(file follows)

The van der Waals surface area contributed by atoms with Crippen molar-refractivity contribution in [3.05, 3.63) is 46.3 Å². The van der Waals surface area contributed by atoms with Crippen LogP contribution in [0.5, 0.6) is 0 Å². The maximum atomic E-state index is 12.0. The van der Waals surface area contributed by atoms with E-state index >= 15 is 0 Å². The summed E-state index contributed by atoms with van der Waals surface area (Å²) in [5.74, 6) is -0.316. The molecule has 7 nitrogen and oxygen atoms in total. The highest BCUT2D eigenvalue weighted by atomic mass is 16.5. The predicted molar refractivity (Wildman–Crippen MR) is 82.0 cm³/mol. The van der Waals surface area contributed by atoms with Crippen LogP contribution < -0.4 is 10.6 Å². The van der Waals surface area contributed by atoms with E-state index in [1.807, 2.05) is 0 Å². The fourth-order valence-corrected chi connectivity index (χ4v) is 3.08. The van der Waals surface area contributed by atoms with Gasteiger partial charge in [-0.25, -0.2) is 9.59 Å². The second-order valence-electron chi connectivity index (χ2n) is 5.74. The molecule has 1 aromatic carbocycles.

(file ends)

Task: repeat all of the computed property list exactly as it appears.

The van der Waals surface area contributed by atoms with Crippen molar-refractivity contribution in [3.05, 3.63) is 46.3 Å². The van der Waals surface area contributed by atoms with Crippen LogP contribution in [0.5, 0.6) is 0 Å². The maximum atomic E-state index is 12.0. The van der Waals surface area contributed by atoms with E-state index >= 15 is 0 Å². The summed E-state index contributed by atoms with van der Waals surface area (Å²) in [5.74, 6) is -0.316. The molecule has 7 nitrogen and oxygen atoms in total. The highest BCUT2D eigenvalue weighted by atomic mass is 16.5. The predicted molar refractivity (Wildman–Crippen MR) is 82.0 cm³/mol. The van der Waals surface area contributed by atoms with Crippen LogP contribution < -0.4 is 10.6 Å². The van der Waals surface area contributed by atoms with E-state index in [1.807, 2.05) is 0 Å². The fourth-order valence-corrected chi connectivity index (χ4v) is 3.08. The van der Waals surface area contributed by atoms with Gasteiger partial charge in [-0.25, -0.2) is 9.59 Å². The second-order valence-electron chi connectivity index (χ2n) is 5.74. The molecule has 1 aromatic carbocycles.